Questioning to 
Promote Higher-Order Thinking


According to the Maryland State Department of Education publication Better Thinking and Learning (1991), teachers who ask “higher-order” questions promote learning because these types of questions require students to apply, analyze, synthesize, and evaluate information instead of simply recalling facts.

A meta-analysis of l8 experiments by Redfield and Rousseau (1981) concluded that the predominant use of higher-level questions during instruction yielded positive gains on tests of both factual recall and application of thinking skills. Similarly, Andre (1979) reviewed research investigating the effects of having students respond to “higher-level” questions inserted every few paragraphs in a text. He concluded that such a procedure facilitates better textbook learning than do fact question inserts.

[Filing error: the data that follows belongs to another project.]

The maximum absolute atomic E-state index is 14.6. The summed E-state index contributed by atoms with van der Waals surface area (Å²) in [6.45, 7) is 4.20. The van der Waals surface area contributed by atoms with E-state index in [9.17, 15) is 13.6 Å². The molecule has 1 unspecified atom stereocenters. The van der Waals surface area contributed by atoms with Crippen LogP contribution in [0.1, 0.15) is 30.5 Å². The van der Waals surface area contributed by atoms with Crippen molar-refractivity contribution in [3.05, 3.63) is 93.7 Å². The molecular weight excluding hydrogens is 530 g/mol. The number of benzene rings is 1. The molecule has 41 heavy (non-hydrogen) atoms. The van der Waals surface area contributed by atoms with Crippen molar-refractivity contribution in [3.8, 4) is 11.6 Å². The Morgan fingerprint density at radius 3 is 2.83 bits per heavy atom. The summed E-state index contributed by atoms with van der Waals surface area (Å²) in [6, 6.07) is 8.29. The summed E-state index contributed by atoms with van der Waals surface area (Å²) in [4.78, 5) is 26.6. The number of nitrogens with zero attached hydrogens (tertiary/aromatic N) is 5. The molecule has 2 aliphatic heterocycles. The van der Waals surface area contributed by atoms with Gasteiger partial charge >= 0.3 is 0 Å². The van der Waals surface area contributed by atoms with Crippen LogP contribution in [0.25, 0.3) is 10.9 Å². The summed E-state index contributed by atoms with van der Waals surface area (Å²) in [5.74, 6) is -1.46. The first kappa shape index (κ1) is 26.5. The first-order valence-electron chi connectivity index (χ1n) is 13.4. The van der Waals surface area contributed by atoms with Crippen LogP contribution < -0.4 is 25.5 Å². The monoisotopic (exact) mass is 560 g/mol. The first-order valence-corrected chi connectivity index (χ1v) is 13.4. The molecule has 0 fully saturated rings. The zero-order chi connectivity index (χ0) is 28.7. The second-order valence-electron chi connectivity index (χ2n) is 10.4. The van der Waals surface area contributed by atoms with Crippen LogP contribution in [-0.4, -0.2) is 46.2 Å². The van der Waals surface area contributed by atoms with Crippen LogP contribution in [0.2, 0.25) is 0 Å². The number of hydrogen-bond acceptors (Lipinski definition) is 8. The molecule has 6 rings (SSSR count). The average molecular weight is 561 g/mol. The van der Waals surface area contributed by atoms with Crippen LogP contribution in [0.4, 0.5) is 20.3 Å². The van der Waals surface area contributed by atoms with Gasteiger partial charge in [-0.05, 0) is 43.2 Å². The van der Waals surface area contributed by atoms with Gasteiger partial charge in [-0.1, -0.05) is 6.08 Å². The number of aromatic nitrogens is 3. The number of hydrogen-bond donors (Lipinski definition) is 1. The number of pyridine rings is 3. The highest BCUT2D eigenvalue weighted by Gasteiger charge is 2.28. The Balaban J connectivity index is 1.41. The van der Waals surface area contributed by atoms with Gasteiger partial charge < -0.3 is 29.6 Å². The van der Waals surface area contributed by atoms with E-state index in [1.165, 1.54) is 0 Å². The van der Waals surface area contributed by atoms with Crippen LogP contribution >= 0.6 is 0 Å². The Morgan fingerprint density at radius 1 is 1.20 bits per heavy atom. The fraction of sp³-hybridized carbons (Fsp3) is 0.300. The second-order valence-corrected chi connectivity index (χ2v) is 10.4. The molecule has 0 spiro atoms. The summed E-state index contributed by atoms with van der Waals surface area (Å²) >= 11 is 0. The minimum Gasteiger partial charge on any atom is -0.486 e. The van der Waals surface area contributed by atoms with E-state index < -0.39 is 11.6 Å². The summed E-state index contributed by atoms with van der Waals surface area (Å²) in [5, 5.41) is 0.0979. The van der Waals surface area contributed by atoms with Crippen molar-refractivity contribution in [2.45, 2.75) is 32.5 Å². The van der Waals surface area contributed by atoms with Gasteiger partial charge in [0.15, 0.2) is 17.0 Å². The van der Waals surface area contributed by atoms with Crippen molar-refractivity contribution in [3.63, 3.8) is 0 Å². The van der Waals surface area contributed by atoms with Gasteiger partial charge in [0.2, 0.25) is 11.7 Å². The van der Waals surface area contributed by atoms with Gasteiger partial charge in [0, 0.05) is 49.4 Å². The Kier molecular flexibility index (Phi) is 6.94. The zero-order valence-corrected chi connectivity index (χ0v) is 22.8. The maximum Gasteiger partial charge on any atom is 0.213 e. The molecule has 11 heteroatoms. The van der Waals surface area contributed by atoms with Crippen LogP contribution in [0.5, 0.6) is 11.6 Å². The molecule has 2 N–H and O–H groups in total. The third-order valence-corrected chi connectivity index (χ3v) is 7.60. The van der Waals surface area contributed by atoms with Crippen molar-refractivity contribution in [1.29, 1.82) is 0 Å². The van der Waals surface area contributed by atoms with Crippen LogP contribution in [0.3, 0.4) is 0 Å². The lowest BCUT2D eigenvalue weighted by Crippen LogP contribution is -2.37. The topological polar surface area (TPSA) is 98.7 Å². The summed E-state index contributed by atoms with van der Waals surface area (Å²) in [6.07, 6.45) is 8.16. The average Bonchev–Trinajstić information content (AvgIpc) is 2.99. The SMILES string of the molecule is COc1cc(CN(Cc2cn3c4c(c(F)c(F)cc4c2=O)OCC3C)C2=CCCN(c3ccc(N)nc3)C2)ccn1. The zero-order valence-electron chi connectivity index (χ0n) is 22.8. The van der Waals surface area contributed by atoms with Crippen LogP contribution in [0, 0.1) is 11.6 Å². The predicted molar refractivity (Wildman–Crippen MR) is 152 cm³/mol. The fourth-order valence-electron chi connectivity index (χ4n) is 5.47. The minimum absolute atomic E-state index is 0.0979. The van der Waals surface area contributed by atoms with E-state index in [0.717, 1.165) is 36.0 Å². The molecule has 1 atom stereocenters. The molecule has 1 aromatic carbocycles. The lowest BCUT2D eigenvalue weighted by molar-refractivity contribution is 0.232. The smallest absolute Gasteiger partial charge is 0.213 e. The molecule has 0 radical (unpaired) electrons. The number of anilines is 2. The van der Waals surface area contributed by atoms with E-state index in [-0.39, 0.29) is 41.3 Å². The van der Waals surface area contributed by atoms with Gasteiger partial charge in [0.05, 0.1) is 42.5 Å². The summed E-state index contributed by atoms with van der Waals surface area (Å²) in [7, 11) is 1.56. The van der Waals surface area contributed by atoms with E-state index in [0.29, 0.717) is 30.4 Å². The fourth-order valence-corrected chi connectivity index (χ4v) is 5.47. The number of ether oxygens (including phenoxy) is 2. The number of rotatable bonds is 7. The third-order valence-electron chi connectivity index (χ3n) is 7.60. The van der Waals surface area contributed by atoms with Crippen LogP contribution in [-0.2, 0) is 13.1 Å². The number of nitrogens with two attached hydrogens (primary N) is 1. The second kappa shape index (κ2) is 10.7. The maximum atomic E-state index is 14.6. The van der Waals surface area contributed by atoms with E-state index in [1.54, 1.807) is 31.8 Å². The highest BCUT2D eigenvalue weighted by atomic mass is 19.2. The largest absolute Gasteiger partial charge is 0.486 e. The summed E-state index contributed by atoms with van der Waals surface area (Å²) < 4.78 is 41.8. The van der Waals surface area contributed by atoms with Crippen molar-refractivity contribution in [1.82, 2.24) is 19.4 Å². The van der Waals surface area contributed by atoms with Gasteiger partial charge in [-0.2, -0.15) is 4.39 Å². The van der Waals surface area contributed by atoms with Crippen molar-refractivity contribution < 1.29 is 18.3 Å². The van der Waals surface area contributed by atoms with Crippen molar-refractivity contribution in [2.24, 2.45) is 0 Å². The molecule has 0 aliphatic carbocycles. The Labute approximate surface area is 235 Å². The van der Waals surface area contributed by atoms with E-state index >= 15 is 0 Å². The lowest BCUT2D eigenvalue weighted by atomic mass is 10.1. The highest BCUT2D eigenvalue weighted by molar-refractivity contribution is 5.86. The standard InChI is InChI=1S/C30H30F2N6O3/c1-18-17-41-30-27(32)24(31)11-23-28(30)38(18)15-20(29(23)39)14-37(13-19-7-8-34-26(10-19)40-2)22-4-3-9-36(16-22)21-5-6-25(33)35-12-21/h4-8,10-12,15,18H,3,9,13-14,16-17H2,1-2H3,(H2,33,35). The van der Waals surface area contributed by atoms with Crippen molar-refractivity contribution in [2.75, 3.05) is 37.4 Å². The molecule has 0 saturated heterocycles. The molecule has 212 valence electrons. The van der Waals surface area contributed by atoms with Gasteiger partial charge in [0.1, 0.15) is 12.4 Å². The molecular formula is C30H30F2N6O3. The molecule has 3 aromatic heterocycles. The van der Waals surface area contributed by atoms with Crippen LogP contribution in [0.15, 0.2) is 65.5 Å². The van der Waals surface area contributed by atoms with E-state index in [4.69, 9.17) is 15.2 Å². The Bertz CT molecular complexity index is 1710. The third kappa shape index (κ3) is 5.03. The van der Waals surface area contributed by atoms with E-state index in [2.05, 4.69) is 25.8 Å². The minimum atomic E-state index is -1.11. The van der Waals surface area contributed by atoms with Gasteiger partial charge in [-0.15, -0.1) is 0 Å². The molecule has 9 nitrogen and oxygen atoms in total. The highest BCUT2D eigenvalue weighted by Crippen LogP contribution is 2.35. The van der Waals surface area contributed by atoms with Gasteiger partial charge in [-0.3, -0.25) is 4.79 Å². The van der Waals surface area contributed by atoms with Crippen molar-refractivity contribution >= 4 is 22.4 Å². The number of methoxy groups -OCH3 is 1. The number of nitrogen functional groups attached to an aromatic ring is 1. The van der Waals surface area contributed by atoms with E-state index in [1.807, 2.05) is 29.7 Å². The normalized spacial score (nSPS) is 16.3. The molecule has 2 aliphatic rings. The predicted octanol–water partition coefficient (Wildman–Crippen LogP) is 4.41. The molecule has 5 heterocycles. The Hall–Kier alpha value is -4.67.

In spite of the obvious educational advantages of emphasizing higher-order questions, research studies of classrooms conducted by Gall (1970) and Hare and Pulliam (1980) confirm that only 20 percent of classroom questions posed by teachers require more than simple factual recall. John Goodlad (1983) reports that only about one percent of classroom discussion invited students to give their own opinions and reasoning.

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This site was developed by the Department of Staff Development, in collaboration with the Division of Instruction. Questions, comments, and other inquiries may be addressed to Allene Chriest ( or Jeff Maher  (